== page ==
More interesting still was their commentary around their appetite for M&A:
     
    "We have made it clear that we're still very interested in expanding local footprint where it can add to our clusters and is a good fit, proving we can very quickly find the centers to use those brands."

    And later,

    "But John and I have also been very open to markets that might be a little smaller but bring great benefit to us because we already have clusters. So we're kind of approaching things both ways at this point since that up with 109 markets today and the way USA TODAY NETWORK is growing. We're very happy there but, we certainly are going to stay open to those opportunities. But, we also are back looking at things where they may be smaller in nature but, can add some really immediate synergies. John and his team at Gannett Production Services have just demonstrated over the last couple of years that they can bring those into our fold very, very quickly."
     
    I would not be surprised to see Gannet take an opportunistic pass at LEE now that the market appears to be pricing in unending retail weakness.  Gannet has traditionally bought newspapers in small or mid-size markets.  Given LEE's industry leading margins, Gannet's flexible balance sheet, and today's interest rate environment, Gannet would have to work very hard to pull off a deal that was anything other than highly accretive.
     
    There are significant cost synergies in a roll up, and top line synergies are also important with the potential to cross sell between regional and national publications.
     
    New Media is also open about its intention to consolidate the industry and would be a natural buyer for LEE, as New Media looks for dominant providers of local news in small/mid-size markets with an underinvested digital opportunity that allows it to plug in UpCurve, its digital marketing services business.
     
    What is worrying the market?
     
    The deteriorating trends that derailed the Gannet/Tronc deal have not dissipated and are not expected to reverse quickly.  Fears around poor retail results negatively impacting available retail advertising dollars have weighed on all the newspaper publishers, with particular concerns around the big-box retailers.  While of course LEE is not immune to this dynamic, the reality is that the big-box and mall-anchor retailers under the most pressure are typically not in LEE's small/mid-size markets to begin with.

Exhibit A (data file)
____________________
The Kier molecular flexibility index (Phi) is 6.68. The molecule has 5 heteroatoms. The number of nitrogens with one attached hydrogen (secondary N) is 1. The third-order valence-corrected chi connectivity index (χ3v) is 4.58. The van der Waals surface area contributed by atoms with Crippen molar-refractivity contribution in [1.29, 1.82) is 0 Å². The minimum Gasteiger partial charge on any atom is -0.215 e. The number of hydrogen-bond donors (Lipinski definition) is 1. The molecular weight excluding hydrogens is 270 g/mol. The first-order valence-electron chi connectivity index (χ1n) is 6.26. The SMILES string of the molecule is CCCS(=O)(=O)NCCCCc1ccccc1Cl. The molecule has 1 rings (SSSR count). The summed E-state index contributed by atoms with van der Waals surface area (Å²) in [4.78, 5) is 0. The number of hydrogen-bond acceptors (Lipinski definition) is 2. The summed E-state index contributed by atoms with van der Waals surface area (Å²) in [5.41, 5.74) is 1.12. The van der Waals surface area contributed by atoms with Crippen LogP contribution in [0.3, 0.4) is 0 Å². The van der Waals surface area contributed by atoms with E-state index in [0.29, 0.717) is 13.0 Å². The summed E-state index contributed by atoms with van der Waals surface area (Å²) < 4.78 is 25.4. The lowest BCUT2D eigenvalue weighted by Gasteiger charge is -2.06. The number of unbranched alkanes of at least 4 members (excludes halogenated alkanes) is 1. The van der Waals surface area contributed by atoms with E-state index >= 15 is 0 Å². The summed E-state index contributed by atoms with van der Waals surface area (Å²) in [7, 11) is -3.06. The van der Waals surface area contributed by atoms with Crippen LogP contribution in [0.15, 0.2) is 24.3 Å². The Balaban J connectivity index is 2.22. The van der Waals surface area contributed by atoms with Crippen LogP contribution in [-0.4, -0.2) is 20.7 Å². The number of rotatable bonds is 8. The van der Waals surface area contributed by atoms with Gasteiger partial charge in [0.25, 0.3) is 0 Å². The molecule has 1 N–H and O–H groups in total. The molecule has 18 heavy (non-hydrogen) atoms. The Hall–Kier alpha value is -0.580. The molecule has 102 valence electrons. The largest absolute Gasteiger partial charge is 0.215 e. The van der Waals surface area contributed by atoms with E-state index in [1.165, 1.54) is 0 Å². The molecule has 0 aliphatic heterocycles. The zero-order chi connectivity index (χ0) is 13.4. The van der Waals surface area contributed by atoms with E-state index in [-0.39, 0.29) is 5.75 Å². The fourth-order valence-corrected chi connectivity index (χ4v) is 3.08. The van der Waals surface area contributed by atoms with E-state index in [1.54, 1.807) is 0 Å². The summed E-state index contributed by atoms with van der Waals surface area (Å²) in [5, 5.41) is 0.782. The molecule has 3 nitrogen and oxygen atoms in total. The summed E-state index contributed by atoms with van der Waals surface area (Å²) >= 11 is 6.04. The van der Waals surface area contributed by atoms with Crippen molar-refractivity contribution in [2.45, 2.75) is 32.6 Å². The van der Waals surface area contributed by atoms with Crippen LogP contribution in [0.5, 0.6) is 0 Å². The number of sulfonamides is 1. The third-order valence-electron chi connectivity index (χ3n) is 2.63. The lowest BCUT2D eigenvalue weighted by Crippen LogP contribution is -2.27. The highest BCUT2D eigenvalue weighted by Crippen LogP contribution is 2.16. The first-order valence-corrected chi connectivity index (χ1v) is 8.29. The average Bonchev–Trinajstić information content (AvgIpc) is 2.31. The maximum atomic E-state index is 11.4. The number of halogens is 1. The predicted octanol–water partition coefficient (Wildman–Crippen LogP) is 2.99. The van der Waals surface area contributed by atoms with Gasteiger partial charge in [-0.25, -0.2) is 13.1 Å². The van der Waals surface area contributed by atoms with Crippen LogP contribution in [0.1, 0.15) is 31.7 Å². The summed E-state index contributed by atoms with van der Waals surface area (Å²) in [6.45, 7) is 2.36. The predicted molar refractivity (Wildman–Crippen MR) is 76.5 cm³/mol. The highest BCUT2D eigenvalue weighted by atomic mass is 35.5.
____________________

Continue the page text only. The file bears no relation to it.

Some investors were likely alarmed by the Dispatch-Argus acquisition.  This represented a departure from management's historical statements regarding every dollar of FCF being used to retire debt.  There was very little disclosure in the original press release but I am satisfied it was a good use of cash and do not believe management has become at all cavalier about their need to delever the balance sheet.
     
    Finally, perhaps some didn't like that earlier this year Buffett sold the $200k worth of LEE shares he still had lying around.
     
    Valuation
     
    This is a business in secular decline, so forecasting with reliability is difficult.  Investors will differ about what assumptions to use for future ad segment declines and digital/subscription revenue growth.  With limited cash taxes, no pension contributions this/next year, continued cost cutting, falling capex, and accelerated declines in interest expense, I think maintaining more or less stable FCF is not unrealistic.
     
    Assume a small haircut to 2016's FCF of $80m for 2017.  Call it $78m or $1.32/share (but note LTM FCF after fiscal Q3 is $87m).  This is on a $115m market cap (68% yield).  Investors in a debt-laden business with secular headwinds and a healthy dose of unpredictability will naturally demand a high yield, but anything above 35% feels excessive here (implied $3.75 share price, and below where Lee's stock traded less than a year ago) and leaves substantial room for error.  Debt markets do not seem too concerned (Lee's bonds trade at a premium).

     

    Lee is currently trading at less than 5x fwd Ebitda, right around the high end of what NEWM thinks is a good deal for tiny mom-pop newspapers that lack Lee's scale, margins, and attractive markets.  What's a fair multiple for Lee, then?  5.5x?  That's $3.70/share, up 90% from here.  With Lee, tiny changes in the multiple have a huge impact on the equity value.  LEE also has $115m in NOLs.

    Ultimately, time is your enemy here, as this is not a great business.  But currently valuation I think is too compelling and more than compensates for the business risk.

     
    Risks
     
    - Retail ad market takes another leg down, driving revenue declines that cannot be offset by cost cuts.

     

    I do not hold a position with the issuer such as employment, directorship, or consultancy.
    I and/or others I advise hold a material investment in the issuer's securities.

    Catalyst

    - continued debt paydown

    - real estate monetization

    - accelerating subscription revenue growth

    - sector m&a